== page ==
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Typical Rook Endgames 3 v. 2 on the Same Flank

  • GM dbojkov
  • | May 25, 2012
  • | 6576 views
  • | 26 comments

This is a follow-up to my previous article on defending 4 v 3.
The rook endgame three versus two on the same flank is the little brother of the one which we have already studied. The difference favours the defender as there is one pawn less that in the similar endgame.
These endgames are usually drawn and the defense is relatively easy.
The good things remain good here as well, such as the optimal set-up:
However, thanks to the fact that there are less pawns on the board, the weaker side can also adopt different defensive set-ups.
Even a cramped position should not bother the defender, as long as they can liquidate into an endgame with small number of pawns (one or even two extra pawns for the strong side). These endgames are usually theoretical draws:
The defender's worst nightmare is called a "pawn endgame":
From the sample above one can easily figure out the second main danger. It is the king getting cut off from his pawns. In this case they will either be lost due to the combined efforts of the rook, king and pawns; or the defender will have to allow a pawn endgame:

Comments


  • 18 months ago

    GM dbojkov

    Thank you for the nice words. Yes, I do and I will forwrd your request to the  admins :)

  • 18 months ago

    funnylady

    Thank you for these helpful Rook ending articles.  I hope you consider doing a Rook Endings course for Chess Mentor.  I like your explanations a lot.

  • 22 months ago

    GM dbojkov

    Correct!

  • 22 months ago

    duniel

    I see, without the g6 pawn, this position would be drawn, but now white can play

  • 22 months ago

    GM dbojkov

    judope20 Shouldering is a typical technique in which you are trying to prevent the activation of the opponent's king with your own one. Many people call it also bodycheck (like it is done in the hocky).

  • 22 months ago

    GM dbojkov

    This is a very good question, duniel! Normally these positions are also a draw and this is one of the defensive methods.

    However, note- if the strong side manages to force your rook to the back rank (which with one g pawn will be a draw) here the two pawns will win. There is a way for the strong side to sac a pawn but liquidate into a won king and pawn endgame.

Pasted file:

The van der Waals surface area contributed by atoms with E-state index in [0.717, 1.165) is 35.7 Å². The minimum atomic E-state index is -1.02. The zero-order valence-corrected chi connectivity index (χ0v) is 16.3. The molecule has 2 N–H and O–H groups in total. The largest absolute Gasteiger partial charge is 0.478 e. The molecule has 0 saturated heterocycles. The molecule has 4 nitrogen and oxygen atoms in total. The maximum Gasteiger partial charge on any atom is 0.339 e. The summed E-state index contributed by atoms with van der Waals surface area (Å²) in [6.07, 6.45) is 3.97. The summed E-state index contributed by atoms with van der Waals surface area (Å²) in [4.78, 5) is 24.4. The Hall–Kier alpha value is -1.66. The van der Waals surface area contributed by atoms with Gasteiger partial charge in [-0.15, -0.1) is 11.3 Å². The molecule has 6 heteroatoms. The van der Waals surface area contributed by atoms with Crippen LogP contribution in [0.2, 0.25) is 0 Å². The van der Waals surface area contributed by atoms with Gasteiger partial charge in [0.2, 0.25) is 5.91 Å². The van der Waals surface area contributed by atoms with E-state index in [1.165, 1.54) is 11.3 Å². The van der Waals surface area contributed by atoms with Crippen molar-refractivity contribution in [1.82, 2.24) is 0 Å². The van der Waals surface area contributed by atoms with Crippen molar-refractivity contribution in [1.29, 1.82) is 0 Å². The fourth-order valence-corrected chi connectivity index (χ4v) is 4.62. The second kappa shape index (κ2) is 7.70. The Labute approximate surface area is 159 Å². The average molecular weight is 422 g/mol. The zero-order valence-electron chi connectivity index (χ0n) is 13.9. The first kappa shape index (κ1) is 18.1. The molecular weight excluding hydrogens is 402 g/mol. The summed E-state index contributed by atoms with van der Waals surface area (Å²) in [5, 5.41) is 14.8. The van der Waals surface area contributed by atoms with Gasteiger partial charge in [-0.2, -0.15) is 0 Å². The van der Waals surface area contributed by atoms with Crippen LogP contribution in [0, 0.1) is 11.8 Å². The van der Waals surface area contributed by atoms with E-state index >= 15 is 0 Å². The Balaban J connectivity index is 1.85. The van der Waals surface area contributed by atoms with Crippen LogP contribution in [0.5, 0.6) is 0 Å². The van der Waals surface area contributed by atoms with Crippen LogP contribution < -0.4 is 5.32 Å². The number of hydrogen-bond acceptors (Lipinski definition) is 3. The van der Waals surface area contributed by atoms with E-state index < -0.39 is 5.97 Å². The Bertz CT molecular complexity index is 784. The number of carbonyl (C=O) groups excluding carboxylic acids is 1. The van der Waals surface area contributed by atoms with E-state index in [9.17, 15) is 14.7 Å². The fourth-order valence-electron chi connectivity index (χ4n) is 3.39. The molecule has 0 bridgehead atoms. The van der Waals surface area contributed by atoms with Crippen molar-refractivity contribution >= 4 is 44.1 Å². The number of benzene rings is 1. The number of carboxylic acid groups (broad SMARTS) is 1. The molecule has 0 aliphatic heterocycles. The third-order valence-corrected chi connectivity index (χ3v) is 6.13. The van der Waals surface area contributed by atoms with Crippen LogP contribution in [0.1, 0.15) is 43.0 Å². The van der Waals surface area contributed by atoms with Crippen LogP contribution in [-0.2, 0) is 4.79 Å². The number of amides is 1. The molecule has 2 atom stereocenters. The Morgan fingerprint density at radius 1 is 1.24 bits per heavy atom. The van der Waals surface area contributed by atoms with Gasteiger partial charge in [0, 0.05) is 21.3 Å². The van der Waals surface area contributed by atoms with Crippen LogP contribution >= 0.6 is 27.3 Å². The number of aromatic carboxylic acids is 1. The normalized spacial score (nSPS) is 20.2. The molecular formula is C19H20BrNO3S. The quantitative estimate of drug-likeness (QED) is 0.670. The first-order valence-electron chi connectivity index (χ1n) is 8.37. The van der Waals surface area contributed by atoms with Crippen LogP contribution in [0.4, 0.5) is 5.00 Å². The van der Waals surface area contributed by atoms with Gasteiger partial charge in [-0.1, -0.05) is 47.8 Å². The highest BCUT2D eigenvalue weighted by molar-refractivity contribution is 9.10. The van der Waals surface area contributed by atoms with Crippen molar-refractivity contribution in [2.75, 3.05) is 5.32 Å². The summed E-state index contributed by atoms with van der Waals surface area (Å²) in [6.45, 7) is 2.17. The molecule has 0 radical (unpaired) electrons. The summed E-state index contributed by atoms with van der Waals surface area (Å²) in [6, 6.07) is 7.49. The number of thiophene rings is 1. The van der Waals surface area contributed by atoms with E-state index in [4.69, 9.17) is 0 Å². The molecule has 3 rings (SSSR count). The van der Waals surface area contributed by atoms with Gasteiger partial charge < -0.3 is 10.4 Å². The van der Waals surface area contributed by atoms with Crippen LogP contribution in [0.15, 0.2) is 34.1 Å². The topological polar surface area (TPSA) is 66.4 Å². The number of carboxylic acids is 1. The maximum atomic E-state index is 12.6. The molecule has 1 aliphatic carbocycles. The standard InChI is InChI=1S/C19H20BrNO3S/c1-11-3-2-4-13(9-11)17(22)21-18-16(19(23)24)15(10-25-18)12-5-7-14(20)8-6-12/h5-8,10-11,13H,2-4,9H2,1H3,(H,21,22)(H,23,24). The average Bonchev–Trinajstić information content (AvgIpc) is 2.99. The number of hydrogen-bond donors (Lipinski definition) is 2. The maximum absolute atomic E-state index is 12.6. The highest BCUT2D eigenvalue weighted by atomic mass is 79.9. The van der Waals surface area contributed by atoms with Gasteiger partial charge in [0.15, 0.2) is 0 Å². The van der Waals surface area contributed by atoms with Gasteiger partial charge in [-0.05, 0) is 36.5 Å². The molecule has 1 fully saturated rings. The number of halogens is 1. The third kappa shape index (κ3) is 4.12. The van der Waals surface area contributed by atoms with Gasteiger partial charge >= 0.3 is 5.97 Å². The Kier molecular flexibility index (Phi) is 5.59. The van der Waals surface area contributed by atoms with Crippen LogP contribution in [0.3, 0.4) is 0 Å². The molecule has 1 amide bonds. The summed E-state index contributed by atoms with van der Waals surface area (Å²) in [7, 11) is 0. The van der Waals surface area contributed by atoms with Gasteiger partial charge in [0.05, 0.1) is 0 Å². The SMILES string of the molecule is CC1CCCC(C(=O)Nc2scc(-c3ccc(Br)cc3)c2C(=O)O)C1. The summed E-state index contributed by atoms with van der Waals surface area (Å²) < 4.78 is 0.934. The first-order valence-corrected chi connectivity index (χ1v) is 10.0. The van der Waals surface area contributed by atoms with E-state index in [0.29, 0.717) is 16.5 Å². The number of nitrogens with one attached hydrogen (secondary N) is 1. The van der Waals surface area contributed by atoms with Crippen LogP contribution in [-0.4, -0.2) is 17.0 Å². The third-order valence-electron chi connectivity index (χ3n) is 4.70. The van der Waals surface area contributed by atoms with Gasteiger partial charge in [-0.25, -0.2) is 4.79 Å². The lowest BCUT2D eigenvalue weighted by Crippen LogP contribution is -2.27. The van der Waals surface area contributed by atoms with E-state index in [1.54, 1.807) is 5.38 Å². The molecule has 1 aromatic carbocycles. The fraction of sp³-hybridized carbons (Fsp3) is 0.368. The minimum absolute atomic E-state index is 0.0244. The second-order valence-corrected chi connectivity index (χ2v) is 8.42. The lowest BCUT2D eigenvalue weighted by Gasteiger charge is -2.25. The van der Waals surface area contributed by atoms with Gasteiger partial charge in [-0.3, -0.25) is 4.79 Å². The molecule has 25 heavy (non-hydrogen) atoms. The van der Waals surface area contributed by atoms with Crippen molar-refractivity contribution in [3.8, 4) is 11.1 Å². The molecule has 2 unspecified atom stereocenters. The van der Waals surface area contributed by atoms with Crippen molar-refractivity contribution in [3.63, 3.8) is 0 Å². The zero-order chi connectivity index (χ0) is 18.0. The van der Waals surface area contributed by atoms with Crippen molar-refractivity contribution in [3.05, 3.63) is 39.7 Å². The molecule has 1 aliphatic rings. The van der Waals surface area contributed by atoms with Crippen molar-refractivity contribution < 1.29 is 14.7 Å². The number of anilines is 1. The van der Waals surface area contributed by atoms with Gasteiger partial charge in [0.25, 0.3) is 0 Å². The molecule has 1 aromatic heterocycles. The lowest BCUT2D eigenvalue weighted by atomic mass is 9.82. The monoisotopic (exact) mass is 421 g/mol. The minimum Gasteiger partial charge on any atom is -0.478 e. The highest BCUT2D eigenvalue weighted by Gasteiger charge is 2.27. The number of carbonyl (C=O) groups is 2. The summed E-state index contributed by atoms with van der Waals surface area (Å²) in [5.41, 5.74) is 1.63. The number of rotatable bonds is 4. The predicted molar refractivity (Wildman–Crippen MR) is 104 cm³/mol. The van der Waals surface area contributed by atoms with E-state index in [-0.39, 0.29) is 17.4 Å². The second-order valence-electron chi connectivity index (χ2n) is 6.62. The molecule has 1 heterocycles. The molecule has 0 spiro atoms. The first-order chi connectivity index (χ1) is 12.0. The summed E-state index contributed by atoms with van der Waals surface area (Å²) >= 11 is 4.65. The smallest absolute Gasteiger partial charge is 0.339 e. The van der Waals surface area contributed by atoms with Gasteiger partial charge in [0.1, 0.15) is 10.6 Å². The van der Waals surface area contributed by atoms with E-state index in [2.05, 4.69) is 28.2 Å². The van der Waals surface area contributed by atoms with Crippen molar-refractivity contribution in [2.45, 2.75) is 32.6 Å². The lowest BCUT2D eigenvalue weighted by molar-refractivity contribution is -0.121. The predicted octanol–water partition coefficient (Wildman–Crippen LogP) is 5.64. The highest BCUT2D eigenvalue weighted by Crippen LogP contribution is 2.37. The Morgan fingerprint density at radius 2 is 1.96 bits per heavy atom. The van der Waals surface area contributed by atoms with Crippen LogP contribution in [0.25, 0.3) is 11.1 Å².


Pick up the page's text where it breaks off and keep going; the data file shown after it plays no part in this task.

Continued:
The bottom line- there is no need for you to do it here!

  • 22 months ago

    duniel

    Dear Mr. Bojkov, I wonder wether in the first example back can draw by 52...g5+ when after 53. fxg5 Ra6+! he sets a sort of Phillidor position. Does white's second pawn make a difference? It seems to me that white cannot make progress.

  • 23 months ago

    night_queen

    i am not good in endgames..so this would be helpful..

  • 23 months ago

    juliandp

    GM Bojkov:

    Can you tell me please what means the term "shouldering"? You used it in your comments of rook endgames 3 vs 2... Thanks!

  • 23 months ago

    GM dbojkov

    Ludov, I think I did, but might have missed some evaluations. Thanks for making me know!

  • 23 months ago

    Uknighted72

    Good stuff

  • 23 months ago

    Ludov

    Very good, deep and instructive, please continue !!

    But one remark : sometimes, I am not sure about the assessment of final positions given in braket. Could you mark them +/-, = ... Thanks

  • 23 months ago

    Estragon

    Excellent - thank you.

     

    Ivanchuk is a monster in the endings.  How many times in his 25+ years in top competition has he been beaten in the endgame?

  • 23 months ago

    MrMars

    last game last annotation is funny.

  • 23 months ago

    Kinn72

    Thanks, the analysis is as good as studying an endgame manual.

  • 23 months ago

    Rook98

    i have a youtube channel if you want you can check it out http://www.youtube.com/user/andrewchessruff?ob=0 this could be another learning tool if you like the videos

  • 23 months ago

    GM dbojkov

    Yes, tablebases show a lot of errors even on top GM level. However these solutions are not always helping the human understand the defensive method which is clearly calculated by the machine). 

    Thanks for your information!

  • 23 months ago

    TBentley

    According to tablebases, in the last example, only 58. Rd4 draws:

    Sidelines are equally good.

    Of course a player such as me would probably not be able to win, unless the opponent plays poorly (which is not unlikely).

    Also 66...Rd6 or Rd2 would have theoretically won. (66. Ke2, Rb8, Rc8, Rg8+, Rh8, or Ra7 draw)

    72. Re7+ was the only theoretical draw, 72...Rd2+ would have theoretically won.

    73. Re8+ and Ra4+ were theoretical draws, 73...Rb2+ would have theoretically won.

  • 23 months ago

    schack_2

    Quite good.  You might also want to have a look at the Endgames section of the forum at chesspub.com, where a couple of members are doing some very advanced analysis of similar rook and pawn endings.

  • 23 months ago

    GM dbojkov

    I definitely will as long as I have such a positive support!

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